Also published as "The Folded Paper Mystery"
About the author: See this Wikipedia article
- Finlay Corveth, news feature writer
- Nick Peters, watchmaker
- Henny Friend, owner of Boloney Bar
- Nick Casino, a hit man
- Kid River, small time hoodlum
- General Diamond, a mercenary, a.k.a "The American"
- Nipperg, a.k.a. "Robespierre"
- Milly, Kid River's girlfriend
- Mariula Peters, a.k.a. Mary Dare
- Amos Lee Mappin, crime writer
Locale: Manhattan NY and Hoboken NJ (on opposite sides of the Hudson River)
Synopsis: Finlay Corveth, freelance feature writer, visits his old friend Nick Peters in his tiny Manhattan watch repair shop after hearing he had been burglarized. Peters had been hit on the head by a brass ball removed from his bedpost, and the shop ransacked; apparently by someone looking for something they could not find - but they took the brass ball away with them. Peters reveals he has a precious emerald locket hidden away somewhere safe, and says it is intended to be security for a young girl, Mariula Peters, who is away at school.
Finlay suspects the emerald locket may be in the brass ball, and follows the trail of the ball as it passes through several hands, including a couple of small time thieves Nick Casino and Kid River. He recovers the ball at a scrap metal dealer. Finlay goes to Peter's shop to return it, but finds him strangled to death.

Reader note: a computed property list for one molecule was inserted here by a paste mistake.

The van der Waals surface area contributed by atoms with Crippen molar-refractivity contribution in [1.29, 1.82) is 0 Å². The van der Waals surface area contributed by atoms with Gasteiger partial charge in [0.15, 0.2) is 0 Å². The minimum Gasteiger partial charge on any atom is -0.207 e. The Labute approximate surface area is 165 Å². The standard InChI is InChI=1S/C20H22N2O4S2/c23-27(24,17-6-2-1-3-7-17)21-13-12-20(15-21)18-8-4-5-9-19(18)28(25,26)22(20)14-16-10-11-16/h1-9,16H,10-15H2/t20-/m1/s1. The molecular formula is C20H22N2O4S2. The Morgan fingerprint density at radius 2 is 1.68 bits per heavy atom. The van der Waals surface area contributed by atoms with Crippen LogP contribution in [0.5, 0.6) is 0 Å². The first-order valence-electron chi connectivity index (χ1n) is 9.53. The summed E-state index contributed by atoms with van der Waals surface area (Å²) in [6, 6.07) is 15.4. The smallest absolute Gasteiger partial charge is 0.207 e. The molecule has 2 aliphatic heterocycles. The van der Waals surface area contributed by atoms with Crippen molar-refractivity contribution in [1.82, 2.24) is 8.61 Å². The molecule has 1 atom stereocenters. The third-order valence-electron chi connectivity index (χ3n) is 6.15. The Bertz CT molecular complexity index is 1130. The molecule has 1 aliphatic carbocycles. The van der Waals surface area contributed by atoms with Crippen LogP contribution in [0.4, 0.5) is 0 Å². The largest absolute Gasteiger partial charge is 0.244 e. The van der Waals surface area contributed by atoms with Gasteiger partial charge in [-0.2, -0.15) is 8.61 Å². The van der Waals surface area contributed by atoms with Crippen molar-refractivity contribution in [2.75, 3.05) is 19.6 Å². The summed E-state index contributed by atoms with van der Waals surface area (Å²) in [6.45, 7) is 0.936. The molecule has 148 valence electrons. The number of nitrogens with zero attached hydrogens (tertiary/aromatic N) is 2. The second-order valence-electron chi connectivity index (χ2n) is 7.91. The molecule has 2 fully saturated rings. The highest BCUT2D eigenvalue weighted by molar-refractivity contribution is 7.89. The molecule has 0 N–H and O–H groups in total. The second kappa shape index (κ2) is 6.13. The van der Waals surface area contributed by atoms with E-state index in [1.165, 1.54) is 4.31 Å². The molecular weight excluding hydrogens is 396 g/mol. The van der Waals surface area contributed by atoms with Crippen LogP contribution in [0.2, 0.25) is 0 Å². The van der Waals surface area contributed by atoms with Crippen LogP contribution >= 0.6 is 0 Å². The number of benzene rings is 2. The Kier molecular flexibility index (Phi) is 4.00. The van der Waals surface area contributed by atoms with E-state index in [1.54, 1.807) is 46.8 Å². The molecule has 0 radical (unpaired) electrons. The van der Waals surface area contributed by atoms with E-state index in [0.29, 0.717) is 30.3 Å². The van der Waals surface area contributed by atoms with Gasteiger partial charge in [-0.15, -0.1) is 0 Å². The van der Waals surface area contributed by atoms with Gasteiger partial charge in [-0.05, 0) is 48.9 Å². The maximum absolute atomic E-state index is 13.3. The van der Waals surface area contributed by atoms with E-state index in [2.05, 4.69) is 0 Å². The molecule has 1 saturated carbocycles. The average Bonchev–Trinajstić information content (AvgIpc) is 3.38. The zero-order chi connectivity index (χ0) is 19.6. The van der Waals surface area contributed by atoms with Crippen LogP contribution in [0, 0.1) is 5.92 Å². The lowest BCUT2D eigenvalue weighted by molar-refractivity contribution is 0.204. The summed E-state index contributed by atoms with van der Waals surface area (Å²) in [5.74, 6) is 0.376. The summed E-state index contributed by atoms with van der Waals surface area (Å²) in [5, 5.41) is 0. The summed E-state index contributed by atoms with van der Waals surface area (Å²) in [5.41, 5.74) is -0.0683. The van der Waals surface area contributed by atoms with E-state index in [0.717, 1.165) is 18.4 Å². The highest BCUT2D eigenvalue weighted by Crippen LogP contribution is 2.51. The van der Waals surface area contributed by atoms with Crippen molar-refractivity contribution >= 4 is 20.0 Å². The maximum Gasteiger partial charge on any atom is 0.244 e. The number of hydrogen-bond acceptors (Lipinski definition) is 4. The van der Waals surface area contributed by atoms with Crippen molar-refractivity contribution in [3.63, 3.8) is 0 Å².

With the help of his friend, crime writer Amos Lee Mappin, they open the ball to find the emerald locket, and inside it a folded up piece of blank paper. They suspect General Diamond is behind the crooks trying to steal it, and strike up a friendship with him.
Mariula Peters, now kicked out of boarding school, is brought to Hoboken and gets an acting part in the theatre, under the stage name Mary Dare. Finlay and Mappin decode the blank paper, and seek out an unknown treasure.
This story is fast-paced and is fascinating for its look at 1930's Manhattan/New Jersey. It gets a bit dizzying with the constant trips through the Lincoln Tunnel to go back and forth. I am familiar with some of the neighborhoods in which the story is set (Inwood, Kingsbridge, Riverdale); and a map such as on a Dell Mapback would have been helpful. You may wish to get out a map of Manhattan to help you enjoy the story.
I had expected the two-bit hoodlums from the first part (Nick Casino, Kid River and Milly) to reappear, but they never did. Instead we get a couple of arch-criminals which Finlay and Mappin identify by nicknames (The American and Robespierre) as they do not know their real names. We eventually get the real names (General Diamond and Nipperg, respectively).
Two especially good characters are young Mariula Peters, who gets a surprise ending; and Nipperg's wife, Diasy; who enjoys flirting with with Finlay.
A most amusing scene is when Finlay and Mappin throw General Diamond off the track to the treasure, by substituting a map with fake directions.
The ending is a satisfying, surprise turn of events.